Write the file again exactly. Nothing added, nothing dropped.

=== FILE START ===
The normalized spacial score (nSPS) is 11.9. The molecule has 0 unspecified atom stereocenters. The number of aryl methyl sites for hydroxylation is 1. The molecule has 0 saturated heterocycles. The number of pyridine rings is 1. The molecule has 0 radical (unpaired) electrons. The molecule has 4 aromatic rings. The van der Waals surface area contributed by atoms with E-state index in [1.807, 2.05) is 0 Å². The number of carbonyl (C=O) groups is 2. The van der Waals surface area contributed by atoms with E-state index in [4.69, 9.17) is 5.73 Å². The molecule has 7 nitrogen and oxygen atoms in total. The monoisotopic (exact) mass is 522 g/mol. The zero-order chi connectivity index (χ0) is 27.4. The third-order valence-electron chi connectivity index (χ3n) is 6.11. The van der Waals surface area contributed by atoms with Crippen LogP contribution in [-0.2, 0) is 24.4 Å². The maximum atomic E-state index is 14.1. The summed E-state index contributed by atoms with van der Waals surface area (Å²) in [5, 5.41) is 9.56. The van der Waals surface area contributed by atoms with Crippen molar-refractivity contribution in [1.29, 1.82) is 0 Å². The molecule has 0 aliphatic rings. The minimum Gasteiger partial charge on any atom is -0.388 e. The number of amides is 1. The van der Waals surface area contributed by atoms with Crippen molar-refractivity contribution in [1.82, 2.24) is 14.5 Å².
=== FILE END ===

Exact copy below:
The normalized spacial score (nSPS) is 11.9. The molecule has 0 unspecified atom stereocenters. The number of aryl methyl sites for hydroxylation is 1. The molecule has 0 saturated heterocycles. The number of pyridine rings is 1. The molecule has 0 radical (unpaired) electrons. The molecule has 4 aromatic rings. The van der Waals surface area contributed by atoms with E-state index in [1.807, 2.05) is 0 Å². The number of carbonyl (C=O) groups is 2. The van der Waals surface area contributed by atoms with E-state index in [4.69, 9.17) is 5.73 Å². The molecule has 7 nitrogen and oxygen atoms in total. The monoisotopic (exact) mass is 522 g/mol. The zero-order chi connectivity index (χ0) is 27.4. The third-order valence-electron chi connectivity index (χ3n) is 6.11. The van der Waals surface area contributed by atoms with Crippen LogP contribution in [-0.2, 0) is 24.4 Å². The maximum atomic E-state index is 14.1. The summed E-state index contributed by atoms with van der Waals surface area (Å²) in [5, 5.41) is 9.56. The van der Waals surface area contributed by atoms with Crippen molar-refractivity contribution in [1.29, 1.82) is 0 Å². The molecule has 0 aliphatic rings. The minimum Gasteiger partial charge on any atom is -0.388 e. The number of amides is 1. The van der Waals surface area contributed by atoms with Crippen molar-refractivity contribution in [1.82, 2.24) is 14.5 Å².